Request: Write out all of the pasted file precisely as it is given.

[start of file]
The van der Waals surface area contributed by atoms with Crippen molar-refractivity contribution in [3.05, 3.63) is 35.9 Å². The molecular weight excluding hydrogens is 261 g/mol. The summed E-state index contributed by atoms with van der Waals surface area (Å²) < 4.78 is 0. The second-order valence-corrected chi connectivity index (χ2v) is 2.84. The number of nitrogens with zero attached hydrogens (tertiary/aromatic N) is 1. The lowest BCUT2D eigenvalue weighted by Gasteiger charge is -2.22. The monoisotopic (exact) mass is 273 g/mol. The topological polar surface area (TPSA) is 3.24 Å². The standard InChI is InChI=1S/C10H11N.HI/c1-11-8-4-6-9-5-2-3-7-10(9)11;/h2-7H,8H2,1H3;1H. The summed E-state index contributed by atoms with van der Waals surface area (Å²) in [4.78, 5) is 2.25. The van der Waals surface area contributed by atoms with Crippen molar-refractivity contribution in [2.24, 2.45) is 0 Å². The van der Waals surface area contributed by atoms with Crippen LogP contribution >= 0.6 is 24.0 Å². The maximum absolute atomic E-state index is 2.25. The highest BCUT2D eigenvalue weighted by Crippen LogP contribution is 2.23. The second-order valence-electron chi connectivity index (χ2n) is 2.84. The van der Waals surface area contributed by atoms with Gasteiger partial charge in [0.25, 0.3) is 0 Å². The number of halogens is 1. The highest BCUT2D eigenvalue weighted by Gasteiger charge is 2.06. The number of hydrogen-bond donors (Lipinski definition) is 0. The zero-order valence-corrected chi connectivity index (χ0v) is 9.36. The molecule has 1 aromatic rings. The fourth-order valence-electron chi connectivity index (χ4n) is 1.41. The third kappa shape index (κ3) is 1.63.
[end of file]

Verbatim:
The van der Waals surface area contributed by atoms with Crippen molar-refractivity contribution in [3.05, 3.63) is 35.9 Å². The molecular weight excluding hydrogens is 261 g/mol. The summed E-state index contributed by atoms with van der Waals surface area (Å²) < 4.78 is 0. The second-order valence-corrected chi connectivity index (χ2v) is 2.84. The number of nitrogens with zero attached hydrogens (tertiary/aromatic N) is 1. The lowest BCUT2D eigenvalue weighted by Gasteiger charge is -2.22. The monoisotopic (exact) mass is 273 g/mol. The topological polar surface area (TPSA) is 3.24 Å². The standard InChI is InChI=1S/C10H11N.HI/c1-11-8-4-6-9-5-2-3-7-10(9)11;/h2-7H,8H2,1H3;1H. The summed E-state index contributed by atoms with van der Waals surface area (Å²) in [4.78, 5) is 2.25. The van der Waals surface area contributed by atoms with Crippen molar-refractivity contribution in [2.24, 2.45) is 0 Å². The van der Waals surface area contributed by atoms with Crippen LogP contribution >= 0.6 is 24.0 Å². The maximum absolute atomic E-state index is 2.25. The highest BCUT2D eigenvalue weighted by Crippen LogP contribution is 2.23. The second-order valence-electron chi connectivity index (χ2n) is 2.84. The van der Waals surface area contributed by atoms with Gasteiger partial charge in [0.25, 0.3) is 0 Å². The number of halogens is 1. The highest BCUT2D eigenvalue weighted by Gasteiger charge is 2.06. The number of hydrogen-bond donors (Lipinski definition) is 0. The zero-order valence-corrected chi connectivity index (χ0v) is 9.36. The molecule has 1 aromatic rings. The fourth-order valence-electron chi connectivity index (χ4n) is 1.41. The third kappa shape index (κ3) is 1.63.